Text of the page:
When Harun Gatari was born, he was a normal kid with great aspirations. But then his life began to change, as he developed Ollier conditions, a very rare condition that affects bones.
Ollier disease is a rare skeletal disorder characterised by abnormal bone development (skeletal dysplasia). While this disorder may be present at birth (congenital), it may not become apparent until early childhood when symptoms such as deformities or improper limb growth are more obvious.
Ollier disease primarily affects the long bones and cartilage of the joints of the arms and legs, specifically the area where the shaft and head of a long bone meet (metaphyses). The pelvis is often involved; and more rarely, the ribs, breast bone (sternum), and/or skull may also be affected, according to rare diseases.
His mother told Born Different that his boy was born just like this
“He was born with a normal arm then the condition started to worsen from the joint gradually. They told me to go to the witch doctor and I told them I am not going there,” she said.
At six years old, this young man started to develop symptoms of this particular disease, and his family, which is quite poor, started to pull all the capabilities they had to treat their beloved son.
“I started having complications at the age of seven years old. You can imagine how hard it is, the growth comes back, after the surgery. Right now I am not receiving medical treatment because [even though] I will be willing to have these funds to receive those kinds of treatment,” Harun said.
Funds ran out eventually and Harun resorted to the Nairobi streets to look for some meals, given that he couldn’t afford it on his own terms.
“I come from a very humble background, we are poor, we don’t live in a stable life, I live with a friend of mine who took me in, I had no place to go, I was living by then on the street,” he said.
It’s here on the street that he met Evans, who became his dear friend and decided to help him with his struggles.
“I met Harun on the street, where I sell soup. He came over, we talked, I helped him find a place to sleep,” Harun said.
Evans is now the caretaker of Harun, doing everything he needs from preparing food to fitting his shoes into his feet as the two go to the market.
“He has been cooking food for me, making tea and making sure that I have everything I need available on my side. He has been a good friend to me. I am very grateful to have such a friend,” said Harun.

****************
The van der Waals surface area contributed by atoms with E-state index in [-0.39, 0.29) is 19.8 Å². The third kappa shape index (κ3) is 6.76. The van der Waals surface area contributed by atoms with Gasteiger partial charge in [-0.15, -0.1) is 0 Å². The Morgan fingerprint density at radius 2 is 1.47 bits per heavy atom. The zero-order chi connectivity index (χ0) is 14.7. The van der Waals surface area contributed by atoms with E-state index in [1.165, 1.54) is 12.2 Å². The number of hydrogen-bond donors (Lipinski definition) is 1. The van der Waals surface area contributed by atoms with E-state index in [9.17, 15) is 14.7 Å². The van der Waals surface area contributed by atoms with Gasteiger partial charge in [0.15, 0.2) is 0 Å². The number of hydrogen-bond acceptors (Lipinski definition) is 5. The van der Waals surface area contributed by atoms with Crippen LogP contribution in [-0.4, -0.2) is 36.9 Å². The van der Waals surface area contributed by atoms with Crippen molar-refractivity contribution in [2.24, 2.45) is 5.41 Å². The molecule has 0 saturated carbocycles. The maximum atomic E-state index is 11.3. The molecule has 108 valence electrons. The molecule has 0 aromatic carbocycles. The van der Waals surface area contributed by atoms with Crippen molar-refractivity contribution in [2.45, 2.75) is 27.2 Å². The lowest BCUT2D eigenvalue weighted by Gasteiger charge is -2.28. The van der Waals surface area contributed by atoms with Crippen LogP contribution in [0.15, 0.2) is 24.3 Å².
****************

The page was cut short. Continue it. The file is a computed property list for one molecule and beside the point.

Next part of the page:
It’s rare to find someone who can just do what Evans is doing to Harun, without expecting anything in return. “I just helped him, it’s important that people help each other,” Evans answered when asked about why he chose to help Harun after just meeting him on the street.
Ollier disease manifests as greater than normal growth of the cartilage in the long bones of the legs and arms so that growth is abnormal and the outer layer (cortical bone) of the bone becomes thin and more fragile. These masses of cartilage are benign (non-cancerous) tumours known as enchondromas. Enchondromas may occur at any time. In about 30% of patients, the enchondromas may undergo malignant changes to a cancer such as chondrosarcomas. Malignant transformation is more likely to occur in the long tubular and flat bones.
Harun’s body parts that are affected include feet and legs, which are partially deformed, especially the right leg. He can barely cover longer distances and because of his uncomfortability with his hands, he can barely do anything easily.
For instance, holding water to wash her hands is a mountainous task, same as brushing, writing with a pen, typing and all these kinds of tasks.
But the young man has refused to give up, saying that his main target is to get proper treatment and then move on with his big ambitions.
“My biggest wish is to get the right treatment from the right doctors so that I can live a normal life… People are inspired by the way I handle my condition, all I want is to have regular hands to be able to work for myself and my family. I am still dreaming, I have not kept my dreams down,” he young man said.